Marx theorized that, as the socialist promise reached its fulfillment in communism, there would be enough goods and services to satisfy everyone’s needs – but first, the control of goods and services must be wrested from a free market system and invested in the Communist Party leadership, a form of monarchical socialism that is both undemocratic and an affront to anyone who prizes liberty.

    Historically, both communism and fascism spring from the same socialist root. Hitler, Stalin and Mussolini all emerged from the socialist womb at pretty much the same time.

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    Purely as a practical matter, there is little difference between a one party state administered by a caucus devoted to self-preservation and a socialist structure in which democracy and small “r” republican government lie prostrate at the feet of an ideologically driven ruling class.

    This is the correlation of forces that faces any governor of any party who, in a hyperinflationary period, wishes to control spending, the primary engine of both inflation and administrative growth. Well intentioned though he may be, Connecticut Governor Ned Lamont, anxious to swell government coffers by increasing business growth, is simply holding his finger in a surplus dam that is on the point of bursting. And the neo-progressive numbers weigh against him.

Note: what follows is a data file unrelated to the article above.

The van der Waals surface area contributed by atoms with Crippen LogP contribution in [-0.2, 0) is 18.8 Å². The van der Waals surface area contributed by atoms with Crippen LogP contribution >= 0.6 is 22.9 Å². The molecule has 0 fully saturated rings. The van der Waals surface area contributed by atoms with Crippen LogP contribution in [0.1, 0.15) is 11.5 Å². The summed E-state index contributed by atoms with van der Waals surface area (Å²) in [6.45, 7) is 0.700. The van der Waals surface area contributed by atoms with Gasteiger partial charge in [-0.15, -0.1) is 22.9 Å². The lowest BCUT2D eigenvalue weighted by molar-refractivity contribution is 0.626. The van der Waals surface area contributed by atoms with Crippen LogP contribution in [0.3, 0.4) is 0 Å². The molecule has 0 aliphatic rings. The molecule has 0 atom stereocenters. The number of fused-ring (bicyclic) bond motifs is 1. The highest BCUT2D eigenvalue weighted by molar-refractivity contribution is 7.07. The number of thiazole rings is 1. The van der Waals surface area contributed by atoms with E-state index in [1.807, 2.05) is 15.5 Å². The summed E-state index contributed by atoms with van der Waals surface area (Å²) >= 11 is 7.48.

President Joe Biden, the “moderate” Democrat turned neo-progressive, has added 7 to10 trillion dollars of spending to the national debt. California Governor Gavin Newsom, the Democrats’ default presidential choice, has just waved goodbye to two Nordstrom stores in San Francisco, driven from the City by the b

    Bay, former Speaker of the U.S. House Nancy Pelosi’s home turf, by gangs of shoplifters and streets filled with tent dwellers.

    In the meantime, ideological drift has pushed the Democrat Party of former President John Kennedy off a leftist cliff. And, bereft of all irony and satire, a quantifiably leftist media has followed the neo-progressive pied pipers towards journalistic oblivion. Presently, “only 16% of Americans have a great deal/quite a lot of confidence in newspapers,” Gallup reported last year.

    Don Pesci is a political columnist of long standing, about 40 years, who has written for various state newspapers, among them The Journal Inquirer, the Waterbury Republican American, the New London Day, the Litchfield County Times, the Torrington Register Citizen and other Register Citizen papers. He maintains a blog, among the oldest of its kind in Connecticut, which serves as a repository and archive, for his columns; there are approximately 3,000 entries in Connecticut Commentary: Red Notes From A Blue State, virtually all of them political columns stretching back to 2004. He also appears once a week Wednesdays on 1080 WTIC Newstalk radio with Will Marotti.


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    One comment on “Government By Caucus”

    1. The “secret “ is in the constitutions… not party affiliation… when the strength of the constitutions is realized the political party perceived strength fades away